Maya's elephant tramples coalition politics in UP
Lucknow, Dec 24: Year 2007 saw the end of 15 years of coalition politics in Uttar Pradesh with the Bahujan Samaj Party etstablishing a majority government here.
It was in 1991 when the state, which sends 80 MPs to the Lok Sabha, last saw a majority government, followed by a series of coalition governments and unstable polity over one-and-a-half decade.
Uttar Pradesh Chief Minister and BSP leader Mayawati, in fact, created a record of sorts by leading the state for the fourth time, adding a unique feature of stitching a rainbow political arrangement with Brahmins in forming the government in the state.
The 51-year-old Dalit leader unseated her bete noire Mulayam Singh Yadav and also dashed off the BJP's hopes of building on its string of victories in Punjab, Uttarakhand and Mumbai Corporation early this year.
The Congress, on the other hand, received a major set-back in the assembly polls, even after war footing electioneering by its star campaigners. For this purpose, Rahul Gandhi, party's trump card, was made the General Secretary giving him full power to revamp the Congress in Uttar Pradesh before the crucial Lok Sabha polls.
The Congress which had won 25 seats in 2002 assembly polls could only manage ten seats in the 2007 polls.
The inner bickerings of the BJP in Uttar Pradesh again hit the headlines with its leaders openly revolting against party president Rajnath Singh.
Former BJP Rajya Sabha member Rajnath Singh Surya also created a ruckus after Pankaj Singh, son of the party president, was made the State Youth Wing president. Following this, party leaders had to withdraw Pankaj's name from the post. Mr Surya later announced to support the Samajwadi Party candidate in the Ballia Lok Sabha by-polls.
The relationship between the government and the Raj Bhawan, which was at its low during the previous Mulayam Singh Yadav regime, was revived by the BSP government with both governor T V Rajeswar and Chief Minister Mayawati appreciating each other on different occassion.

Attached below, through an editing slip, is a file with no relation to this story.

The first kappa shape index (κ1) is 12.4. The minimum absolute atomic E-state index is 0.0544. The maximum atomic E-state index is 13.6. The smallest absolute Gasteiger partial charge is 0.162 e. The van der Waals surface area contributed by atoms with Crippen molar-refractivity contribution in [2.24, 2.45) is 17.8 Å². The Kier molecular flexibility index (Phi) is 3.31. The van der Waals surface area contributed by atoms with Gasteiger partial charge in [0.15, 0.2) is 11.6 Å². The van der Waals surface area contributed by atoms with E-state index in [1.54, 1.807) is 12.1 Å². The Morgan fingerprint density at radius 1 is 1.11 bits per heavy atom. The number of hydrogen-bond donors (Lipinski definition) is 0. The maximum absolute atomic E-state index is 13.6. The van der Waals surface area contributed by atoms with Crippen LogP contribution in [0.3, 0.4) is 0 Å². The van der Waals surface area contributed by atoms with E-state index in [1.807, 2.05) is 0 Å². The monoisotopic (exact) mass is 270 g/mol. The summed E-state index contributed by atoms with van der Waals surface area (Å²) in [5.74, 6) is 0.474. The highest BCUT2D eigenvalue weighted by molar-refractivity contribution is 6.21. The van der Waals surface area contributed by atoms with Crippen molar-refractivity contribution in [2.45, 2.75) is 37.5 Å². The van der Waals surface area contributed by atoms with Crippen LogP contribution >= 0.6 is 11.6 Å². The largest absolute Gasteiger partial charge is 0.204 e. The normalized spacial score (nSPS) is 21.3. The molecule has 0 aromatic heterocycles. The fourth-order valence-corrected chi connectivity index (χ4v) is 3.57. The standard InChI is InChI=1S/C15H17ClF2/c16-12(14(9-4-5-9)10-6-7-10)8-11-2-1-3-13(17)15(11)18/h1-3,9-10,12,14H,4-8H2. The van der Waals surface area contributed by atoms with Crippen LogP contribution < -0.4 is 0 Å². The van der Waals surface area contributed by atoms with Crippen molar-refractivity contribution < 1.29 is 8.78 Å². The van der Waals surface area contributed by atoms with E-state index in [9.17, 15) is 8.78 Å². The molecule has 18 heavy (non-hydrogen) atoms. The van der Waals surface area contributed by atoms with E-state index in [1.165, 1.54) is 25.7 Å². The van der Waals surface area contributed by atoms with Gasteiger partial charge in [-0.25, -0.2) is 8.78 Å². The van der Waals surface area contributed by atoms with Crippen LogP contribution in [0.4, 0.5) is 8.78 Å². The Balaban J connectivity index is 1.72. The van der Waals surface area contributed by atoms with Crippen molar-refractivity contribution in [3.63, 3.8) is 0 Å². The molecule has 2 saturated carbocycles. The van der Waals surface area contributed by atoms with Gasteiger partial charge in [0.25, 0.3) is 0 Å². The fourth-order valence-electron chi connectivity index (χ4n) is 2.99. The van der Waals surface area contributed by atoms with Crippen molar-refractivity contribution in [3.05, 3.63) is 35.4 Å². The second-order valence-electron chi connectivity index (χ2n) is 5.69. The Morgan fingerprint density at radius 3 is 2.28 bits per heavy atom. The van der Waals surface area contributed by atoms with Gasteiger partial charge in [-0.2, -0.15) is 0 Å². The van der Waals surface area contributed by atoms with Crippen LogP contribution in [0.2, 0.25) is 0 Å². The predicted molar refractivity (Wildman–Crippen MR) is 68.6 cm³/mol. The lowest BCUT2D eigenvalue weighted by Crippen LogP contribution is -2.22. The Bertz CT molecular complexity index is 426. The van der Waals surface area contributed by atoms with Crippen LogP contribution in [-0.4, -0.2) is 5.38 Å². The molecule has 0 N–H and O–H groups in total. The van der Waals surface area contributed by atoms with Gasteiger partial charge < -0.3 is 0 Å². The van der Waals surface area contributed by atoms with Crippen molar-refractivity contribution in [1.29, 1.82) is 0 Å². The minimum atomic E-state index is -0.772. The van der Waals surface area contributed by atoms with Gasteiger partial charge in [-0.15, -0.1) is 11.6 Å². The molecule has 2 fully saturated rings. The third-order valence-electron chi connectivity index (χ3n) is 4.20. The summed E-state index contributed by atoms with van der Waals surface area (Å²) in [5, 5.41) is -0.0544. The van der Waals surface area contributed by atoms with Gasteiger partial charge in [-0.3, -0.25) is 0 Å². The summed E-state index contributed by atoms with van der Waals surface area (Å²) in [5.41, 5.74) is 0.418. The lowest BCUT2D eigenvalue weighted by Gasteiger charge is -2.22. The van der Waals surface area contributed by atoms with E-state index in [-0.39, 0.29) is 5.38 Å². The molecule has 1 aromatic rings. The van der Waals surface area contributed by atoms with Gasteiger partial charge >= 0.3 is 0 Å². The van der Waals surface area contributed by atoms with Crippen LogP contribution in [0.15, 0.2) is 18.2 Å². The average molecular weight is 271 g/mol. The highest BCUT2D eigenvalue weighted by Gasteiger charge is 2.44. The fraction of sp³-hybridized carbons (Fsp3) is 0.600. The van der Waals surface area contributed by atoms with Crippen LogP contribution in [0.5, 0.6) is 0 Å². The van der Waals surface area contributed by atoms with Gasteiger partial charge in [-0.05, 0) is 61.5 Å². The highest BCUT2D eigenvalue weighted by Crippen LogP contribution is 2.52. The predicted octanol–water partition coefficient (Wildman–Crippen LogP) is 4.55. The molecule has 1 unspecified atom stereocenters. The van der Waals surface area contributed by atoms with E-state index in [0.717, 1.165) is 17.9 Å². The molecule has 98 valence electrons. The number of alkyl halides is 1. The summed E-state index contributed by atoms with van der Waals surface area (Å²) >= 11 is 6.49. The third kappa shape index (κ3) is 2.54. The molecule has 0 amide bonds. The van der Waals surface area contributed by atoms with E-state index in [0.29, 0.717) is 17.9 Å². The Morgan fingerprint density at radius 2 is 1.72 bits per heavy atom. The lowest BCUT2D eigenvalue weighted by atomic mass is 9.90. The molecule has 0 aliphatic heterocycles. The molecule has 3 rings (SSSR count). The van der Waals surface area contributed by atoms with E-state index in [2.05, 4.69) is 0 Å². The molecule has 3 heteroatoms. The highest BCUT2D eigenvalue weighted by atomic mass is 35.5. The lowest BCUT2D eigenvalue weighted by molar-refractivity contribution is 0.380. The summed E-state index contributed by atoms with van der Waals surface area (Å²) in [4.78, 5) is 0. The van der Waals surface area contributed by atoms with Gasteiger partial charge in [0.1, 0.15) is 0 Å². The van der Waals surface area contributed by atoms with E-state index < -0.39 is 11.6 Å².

But critical statements by the Governor on the functioning of the state government at the end of the year once again projected the possible tussle between the duo.
Similalry, the confrontation between the Centre and the state still continues with Mayawati blaming the Centre for 'each and every' crisis in the state including power, fertilizers, development and others. Even after the state placed its demand for more than Rs one lakh crore special package for development in different sectors, the Centre was yet to respond, which might snowball in the coming year.
Meanwhile, Ms Mayawati, after a landslide victory in Uttar Pradesh had now embarked upon to gain political mileage in other states.
However, forming a majority government with the help of upper caste Brahmins left all the political parties in a state of shock as they had to go on the backfoot in search of new strategies for the coming Lok Sabha polls.
The Dalit-Brahmin combine which worked in favour of the BSP was a formula every party would find hard to decode even as party president Mayawati has not kept her desire a secret to don the top executive post of the country.
The BSP, which always campaigned on an anti-upper caste plank in its two decades of electoral politics, fought the polls this time without any allies and achieved rare success. Changing her strategy for the party's good, Ms Mayawati had given ticket to 138 upper caste candidates, including 86 Brahmins and a large number of Muslims and OBCs, besides 93 Dalits, thereby dishing out an absolutely new political recipe.
It was for the first time that the BSP, an avowed Dalit outfit, changed its ideology and declared its transformation from a party which catered to only 'Bahujan Samaj' to a political protagonist of 'Sarva Samaj'.
The Congress, however, differs with Ms Mayawati's claim and ridicules it as a 'pipe dream'.
''It is just a wishful thinking of Mayawati to aspire for the post of Prime Minister as the minimum requisite for it is the countrywide organisation of the party which the BSP does not have,'' Uttar Pradesh Congress Committee President Rita Bahuguna Joshi said in reply to a query.
She also challenged the claim of the BSP over Brahmin support saying it was a misplaced conception that the experiment would continue to work in the Lok Sabha polls as well.
''In the last assembly polls the Brahmin votes were garnered by the BSP in only those constituencies where the candidates were Brahmins,'' she told UNI